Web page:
Dr. Jon Epstein
Department of Sociology and Criminal Justice
As a sociology and criminal justice professor I have heard more than my fair share of conspiracy theories. This has always been true; the subject matter of my discipline often touches on issues that the more paranoid find appealing. But it has become routine since 9/11. I can now expect to hear about some type of conspiracy, cover-up, or otherwise nefarious activity at least several times a week, ranging from the ridiculous (The Reptilians, a race of humanoid reptiles who are the secret rulers of the Earth, spring immediately to mind) to the extremely unlikely (The “Government” is secretly watching you…an idea most often expressed to me by meth addicts) to the outright racist (The Islamic Center is actually a training camp for ISIS run by the Zionist Occupational Government who control the media to keep people stupid. Yes, I really had that conversation.). My experience with these topics has left me very skeptical, and my training as a sociologist provides me with the insight to understand why the overwhelming majority of these “theories” are simply incorrect. No matter how paranoid you are, it is very unlikely that anyone is plotting against you, at least on an institutional level. Recently, however, I discovered that sometimes, at least, it’s true.
I have had a good life, and I have been privileged to socialize, and in some cases strike up friendships, with many extraordinary people. Among them are writers who concern themselves with the origins of civilization, an area that I have had an interest in for most of my career and which I actively research. Two such writers, geologist Robert Schoch and author Graham Hancock, have expressed to me at different times that they believed that there was a concerted effort on the part of the mainstream archaeological establishment to discredit them. While I consider both men my friends, I really didn’t believe them. I didn’t have any doubt that both men had been subject to intense criticism, condemnation, and scrutiny from members of the archaeological community; that was, after all, a matter of public record. But the idea that they had been “blacklisted” struck me as a bit over the top and melodramatic.
In 2013 Hancock accepted my invitation to speak at Greensboro College and presented his preliminary research for what would become his book Magicians of The Gods. His talk was very well attended and stirred up a great deal of debate on campus, and we agreed that when the book was finished he would return to campus to provide an update. Magicians of the Gods is scheduled for an early November release, and as promised Hancock plans on returning to Greensboro on Nov. 23 to hold a free public lecture. To try to “up the ante,” my department suggested to him that instead of the usual question-and-answer period following his talk, we provide a more traditionally academic event by having a panel of academic experts from fields related to his work (archaeology, history, anthropology, the sciences) engage in a discussion of his work with him. It was our thinking that given the criticisms leveled at him by some academic professionals, finding participants who could expressly point out the issues his work presents and engage in a professional dialogue could be of significant value for both the participants and the community members in the audience. To his credit, Hancock enthusiastically supported – indeed, welcomed — the idea, but again he brought up his belief that there were forces at play in the academic community, and in archaeology specifically, that were intent on discrediting him, which might make finding a panel problematic.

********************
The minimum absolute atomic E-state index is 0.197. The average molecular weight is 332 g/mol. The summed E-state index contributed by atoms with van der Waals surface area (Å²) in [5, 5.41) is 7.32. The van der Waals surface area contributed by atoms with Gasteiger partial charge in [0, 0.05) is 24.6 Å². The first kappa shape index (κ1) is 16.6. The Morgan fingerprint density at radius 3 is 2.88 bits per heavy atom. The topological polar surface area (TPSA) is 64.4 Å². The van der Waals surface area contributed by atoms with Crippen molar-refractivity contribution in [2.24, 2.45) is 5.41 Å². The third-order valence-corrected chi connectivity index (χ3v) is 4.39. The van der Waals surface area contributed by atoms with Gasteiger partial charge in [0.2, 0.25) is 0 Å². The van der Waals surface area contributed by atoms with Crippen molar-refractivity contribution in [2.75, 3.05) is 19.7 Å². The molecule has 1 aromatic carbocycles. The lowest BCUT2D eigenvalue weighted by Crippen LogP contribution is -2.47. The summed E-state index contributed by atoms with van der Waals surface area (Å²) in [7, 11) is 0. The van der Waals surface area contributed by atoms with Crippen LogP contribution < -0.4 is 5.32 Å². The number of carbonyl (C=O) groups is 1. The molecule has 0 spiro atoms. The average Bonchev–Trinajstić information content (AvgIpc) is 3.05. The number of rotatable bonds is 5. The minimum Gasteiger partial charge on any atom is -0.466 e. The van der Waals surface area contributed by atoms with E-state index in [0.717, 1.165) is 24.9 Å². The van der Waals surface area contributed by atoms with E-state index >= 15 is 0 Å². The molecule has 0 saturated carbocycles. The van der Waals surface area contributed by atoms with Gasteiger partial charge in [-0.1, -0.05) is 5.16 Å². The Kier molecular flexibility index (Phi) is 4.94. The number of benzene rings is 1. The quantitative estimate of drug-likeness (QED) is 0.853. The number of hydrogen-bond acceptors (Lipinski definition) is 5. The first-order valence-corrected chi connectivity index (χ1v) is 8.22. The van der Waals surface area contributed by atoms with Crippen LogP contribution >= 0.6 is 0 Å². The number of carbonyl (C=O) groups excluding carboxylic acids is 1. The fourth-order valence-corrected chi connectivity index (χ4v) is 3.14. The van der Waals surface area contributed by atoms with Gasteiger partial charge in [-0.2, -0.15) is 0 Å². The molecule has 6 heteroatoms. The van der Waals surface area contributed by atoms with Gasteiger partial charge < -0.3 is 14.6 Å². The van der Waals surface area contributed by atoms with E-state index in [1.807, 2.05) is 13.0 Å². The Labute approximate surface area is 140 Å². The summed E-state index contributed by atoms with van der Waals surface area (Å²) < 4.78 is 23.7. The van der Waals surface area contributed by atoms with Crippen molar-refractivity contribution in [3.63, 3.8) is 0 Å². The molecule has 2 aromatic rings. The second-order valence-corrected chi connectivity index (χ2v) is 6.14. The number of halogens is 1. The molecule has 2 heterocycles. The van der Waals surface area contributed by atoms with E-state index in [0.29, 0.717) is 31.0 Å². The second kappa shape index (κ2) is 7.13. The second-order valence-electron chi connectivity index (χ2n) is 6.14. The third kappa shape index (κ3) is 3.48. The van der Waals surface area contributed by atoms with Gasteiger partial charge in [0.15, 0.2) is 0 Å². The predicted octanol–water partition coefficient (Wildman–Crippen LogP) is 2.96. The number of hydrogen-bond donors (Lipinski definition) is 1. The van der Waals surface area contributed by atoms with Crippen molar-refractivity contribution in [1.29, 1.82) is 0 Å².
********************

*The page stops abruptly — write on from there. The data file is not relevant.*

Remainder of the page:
Undaunted, I sent an email to a number of major professional archaeology associations, asking for recommendations of qualified individuals who might be interested in participating. I received about a dozen responses, all of which called Hancock a “fraud” and me a traitor for inviting him to speak. These responses that I received were both telling and disappointing and say a great deal about the lack of confidence and oddly dissonant elitism of archaeology as an academic discipline, not to mention the field’s apparent lack of confidence in the general public’s intellectual abilities to recognize the difference between truth and quackery. The most troubling response I received was from an elected chief executive of one of the largest and most influential associations of professional archaeologists in the United States, who was referred to me by another international professional association that shares overlapping memberships. Because their response was more or less identical to the others, with the exception that this one had been sent with the implied weight of “official authority” — and that exception is an important one — I thought I would let it speak for itself: